Things Gone and Things Still Here (jette) wrote,
Things Gone and Things Still Here

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"What is it, my duty now?"

Feinstein not part of ballot measure
She knew nothing about effort to end S.F. desegregation

Heather Knight, Chronicle Staff Writer

....A survey of the most recent results of the state's Academic Performance Index, which is based on the results of standardized tests, show the lowest- performing schools tend to be clustered in the poorest neighborhoods.

On the API, schools are ranked twice on a scale of 1-10, measuring how they compare to other schools around the state and how they compare to schools with similar demographics. This year, 16 schools in San Francisco got the worst possible score: a 1 in both categories.

Five are in Bayview-Hunters Point, four are in the Mission, and two each are in the Excelsior and Western Addition. The remaining schools are in Bernal Heights, Pacific Heights and on Treasure Island. (The Pacific Heights school, Newcomer High, serves new immigrants.)

To Rev. Carolyn Habersham of the Allen Chapel AME Church in the Bayview, it's not fair to populate the five schools with the lowest rankings in her neighborhood with only children from nearby.

"You're saying they ought not have the opportunity to go across town to a school that offers more they can get in their own neighborhood," she said. "In other words, if you live in that neighborhood, you don't have the same right to a good education that my children do. There's nothing right about that."

But to Yana Rathman, who lives near high-performing Washington High, there's nothing right about her son, Daniel, 13, being assigned to Mission High, a bottom-ranked school miles away. The divorced mom hopes Daniel gets enough financial aid to attend a private school; if not, she may move out of San Francisco.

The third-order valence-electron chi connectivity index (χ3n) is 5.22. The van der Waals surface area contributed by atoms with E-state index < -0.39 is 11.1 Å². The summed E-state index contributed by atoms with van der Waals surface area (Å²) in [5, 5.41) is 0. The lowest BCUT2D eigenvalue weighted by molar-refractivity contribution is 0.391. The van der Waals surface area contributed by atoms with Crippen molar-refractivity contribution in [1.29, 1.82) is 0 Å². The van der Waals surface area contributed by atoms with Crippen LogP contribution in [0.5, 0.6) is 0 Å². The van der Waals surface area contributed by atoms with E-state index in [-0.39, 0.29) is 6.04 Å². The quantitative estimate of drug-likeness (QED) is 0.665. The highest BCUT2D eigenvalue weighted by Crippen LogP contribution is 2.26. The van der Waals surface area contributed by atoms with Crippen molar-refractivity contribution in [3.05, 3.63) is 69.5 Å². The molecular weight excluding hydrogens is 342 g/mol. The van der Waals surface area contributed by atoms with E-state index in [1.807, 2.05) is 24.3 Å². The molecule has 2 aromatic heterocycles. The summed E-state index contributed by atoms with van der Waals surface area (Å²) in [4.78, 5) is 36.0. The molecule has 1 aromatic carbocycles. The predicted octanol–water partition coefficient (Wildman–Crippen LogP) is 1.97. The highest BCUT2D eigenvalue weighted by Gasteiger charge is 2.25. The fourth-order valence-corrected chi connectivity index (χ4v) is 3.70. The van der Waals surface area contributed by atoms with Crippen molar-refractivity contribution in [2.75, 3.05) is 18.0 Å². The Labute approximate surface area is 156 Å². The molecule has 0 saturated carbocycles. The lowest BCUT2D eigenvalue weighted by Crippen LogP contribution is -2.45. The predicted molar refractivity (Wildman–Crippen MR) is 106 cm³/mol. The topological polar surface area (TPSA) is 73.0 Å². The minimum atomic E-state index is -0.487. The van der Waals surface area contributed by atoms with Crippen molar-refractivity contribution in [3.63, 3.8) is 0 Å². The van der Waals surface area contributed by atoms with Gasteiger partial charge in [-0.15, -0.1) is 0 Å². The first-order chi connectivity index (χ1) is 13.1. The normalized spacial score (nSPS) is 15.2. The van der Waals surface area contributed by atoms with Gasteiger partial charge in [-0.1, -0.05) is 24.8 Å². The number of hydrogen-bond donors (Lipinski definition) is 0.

"I would like him to be in a school with kids from other cultures -- I'm absolutely for that," she said. "I just don't see how, by sending him into a school that's a lot worse on the other side of the city, I'm helping anybody. What is it, my duty now?"

Story Here.

Now, why in the hell should the schools in the "poorer" areas (which, with the light rail about to go through BVHP, is fast becoming gentrifed with folks a lot richer than me) be worse at all? Don't the kids in the Mission and Bayview deserve to go to good schools without commuting? Why is it any more fair for them to have to spend two hours on the muni than my neighbor's kid?

I hate, hate, hate, hate, the School Board in San Francisco. They are constantly making political, not practical decisions. And they LOVE to pit the politically correct "poor" against the politically expedient "middle class" when it comes to divvying up the resources of the city. I've seen it time and time again. *

The school issue is only symptomatic of the real problem here. The town that has been my home longer than any other place, the town where I spent all of my working life, most of it in social services, the town where I did volunteer work, not just in my children's schools, but in homeless shelters and AIDS programs, the town that I have fiercely loved and defended, is saying to me, "we don't want you, avenues dweller. You need to go now. Maybe if you lived somewhere cool like Hayes Valley and didn't have any kids, we'd let you stay."

It's okay, I am used to it by now. In a geographic sense, I have never fit in anywhwere, ever. But that is another story for another day.

*The politicos here set up families on our side of town as "cardboard enemies." We don't have all this money to "just go to private school" like they say we do. The rents in the Mission and the rents in the avenues are totally comparable. And we have as many families on AFDC in the Richmond as there are in the Bayview.
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